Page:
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The IT Talent Shortage and Economic Headwinds

Making Sense of the Countervailing Trends and Their Impact on Technology Staffing 

Despite the darkening economic storm clouds on the horizon, there are plenty of reasons for the technology staffing industry to be optimistic about 2023. Speaking to an audience of 400+ technology staffing and solution firms’ executives and other stakeholders, Mark Roberts, CEO of TechServe Alliance, emphasized that the biggest challenge facing the technology staffing industry is not a lack of demand, but it is insufficient supply of qualified professionals.

Our industry had an extraordinary two years in 2021 and 2022, according to Roberts.

“While we think we won’t see that kind of growth in 2023, we are projecting 5%-7% growth for IT staffing and 3%-5% growth for engineering staffing. This is still strong growth compared to other sectors of the economy,” Roberts said.

Projecting solid growth may come as a surprise to many at a time when the economy is experiencing significant headwinds with record-high levels of inflation, declining consumer and business confidence, and the expectation of a recession. However, despite these macroeconomic forces, the demand for technology professionals remains strong. While layoffs from high-profile technology companies are in the headlines, companies in many industries are still actively looking to fill IT and engineering positions. How can we reconcile those countervailing forces?

Macroeconomic Trends 

In a recent TechServe webinar, Roberts and Janesky took a closer look at the macroeconomic and labor market trends affecting the industry. During the webinar, Janesky pointed out that the extreme fiscal and monetary policy response to the pandemic “sowed uncertainty by warping the definition of a recession.” At this point, there are two things that have the greatest potential to send the economy into recession, he says. One is if ‘the Fed [does not take] the brakes off of rising interest rates.’ The other is the talk of the recession itself, leading to what Janesky calls a self-fulfilling recession.

If there is a recession, any softening in IT employment will be followed by a sharp increase in demand following the pullback, Janesky predicted.

Labor Market Trends 

The employment market continues to be very strong, with an overall unemployment rate for the third quarter of 3.6%. IT unemployment stands at 2.3% and engineering is even lower at 1.4%. Roberts noted that economists generally consider 4% as full employment. He encouraged technology staffing leaders to share this type of data with clients. “Educate clients that if they want to succeed in the war for the talent they can’t take too long in making hiring decisions or offer pay rates that are too low,” he recommended.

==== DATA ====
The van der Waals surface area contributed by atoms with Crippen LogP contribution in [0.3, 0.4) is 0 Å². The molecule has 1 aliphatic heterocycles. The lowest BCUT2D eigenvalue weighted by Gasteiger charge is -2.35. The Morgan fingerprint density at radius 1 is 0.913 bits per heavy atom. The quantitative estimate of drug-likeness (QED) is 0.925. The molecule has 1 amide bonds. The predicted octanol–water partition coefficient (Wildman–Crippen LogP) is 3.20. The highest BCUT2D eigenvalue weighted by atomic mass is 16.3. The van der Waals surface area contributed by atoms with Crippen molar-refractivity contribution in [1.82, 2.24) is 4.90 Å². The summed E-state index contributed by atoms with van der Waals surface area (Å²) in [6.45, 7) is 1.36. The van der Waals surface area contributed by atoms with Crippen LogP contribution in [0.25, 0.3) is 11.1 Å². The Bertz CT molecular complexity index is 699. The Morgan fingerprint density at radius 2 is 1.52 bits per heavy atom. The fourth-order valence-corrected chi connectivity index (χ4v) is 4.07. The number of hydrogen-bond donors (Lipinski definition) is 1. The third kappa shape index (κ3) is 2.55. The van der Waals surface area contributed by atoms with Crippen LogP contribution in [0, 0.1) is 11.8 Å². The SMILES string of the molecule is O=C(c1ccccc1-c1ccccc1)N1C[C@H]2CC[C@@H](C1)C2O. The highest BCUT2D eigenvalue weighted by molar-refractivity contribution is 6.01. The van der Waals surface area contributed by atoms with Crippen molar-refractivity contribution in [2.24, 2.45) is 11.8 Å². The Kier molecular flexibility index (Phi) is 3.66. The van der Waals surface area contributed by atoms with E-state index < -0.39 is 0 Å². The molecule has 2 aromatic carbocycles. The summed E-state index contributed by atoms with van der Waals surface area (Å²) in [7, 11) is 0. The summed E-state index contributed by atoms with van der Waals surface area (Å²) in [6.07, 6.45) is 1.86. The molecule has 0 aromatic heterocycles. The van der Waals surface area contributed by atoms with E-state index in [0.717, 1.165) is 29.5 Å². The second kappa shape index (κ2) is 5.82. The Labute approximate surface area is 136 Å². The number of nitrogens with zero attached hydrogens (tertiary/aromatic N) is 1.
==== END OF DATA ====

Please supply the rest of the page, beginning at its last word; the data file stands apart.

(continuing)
After recovering from the pandemic-induced downturn, IT employment has effectively been flat. Roberts emphasized that this isn’t a demand issue, it’s a supply problem. One recent analysis determined there were 800,000 open jobs in IT and most candidates on the market continue to have multiple job offers.

This data aligns with the 2022 IT trends Study conducted by the Society for Information Management (SIM), the leading association of CIOs, CTOs, and IT leaders. Highlights of the SIM study include:

  • IT talent shortage and retention is a top concern of CIOs
  • 83% of CIOs report a year-over-year increase in their IT budget
  • 6.5% was the average salary increase in 2022 (versus 4.7% in 2021)
  • At 8.9%, the turnover rate is the highest since 2015

How are Technology Staffing Firms Doing?

In the midst of this environment, IT and engineering staffing firms continue to deliver strong results. While we don’t yet have benchmarking data for 2022, executives are widely reporting it was an excellent year. This follows a phenomenal year in 2021 when the average firm grew 18.6% with increasing gross margins and historic levels of profitability.

On the M&A front, valuations remain strong. The TechServe Alliance M&A Marketplace continues to maintain a robust pipeline of buyers and sellers. With three transactions closed, multiple sellers currently in the pipeline, and a pool of over 80 buyers, TechServe anticipates 2023 will remain active for transactions involving IT & engineering staffing firms.

Summing up the Complex 

While the future is uncertain, both IT and engineering staffing have a record of outperforming the economy. With strong demand in the face of a limited supply of IT talent, we fully expect to see solid growth in technology staffing through 2023.

Roberts and Janesky will provide an update on the latest data and insights on Feb. 9, 2023, Members can sign up for their latest State of the Industry Webinar here.

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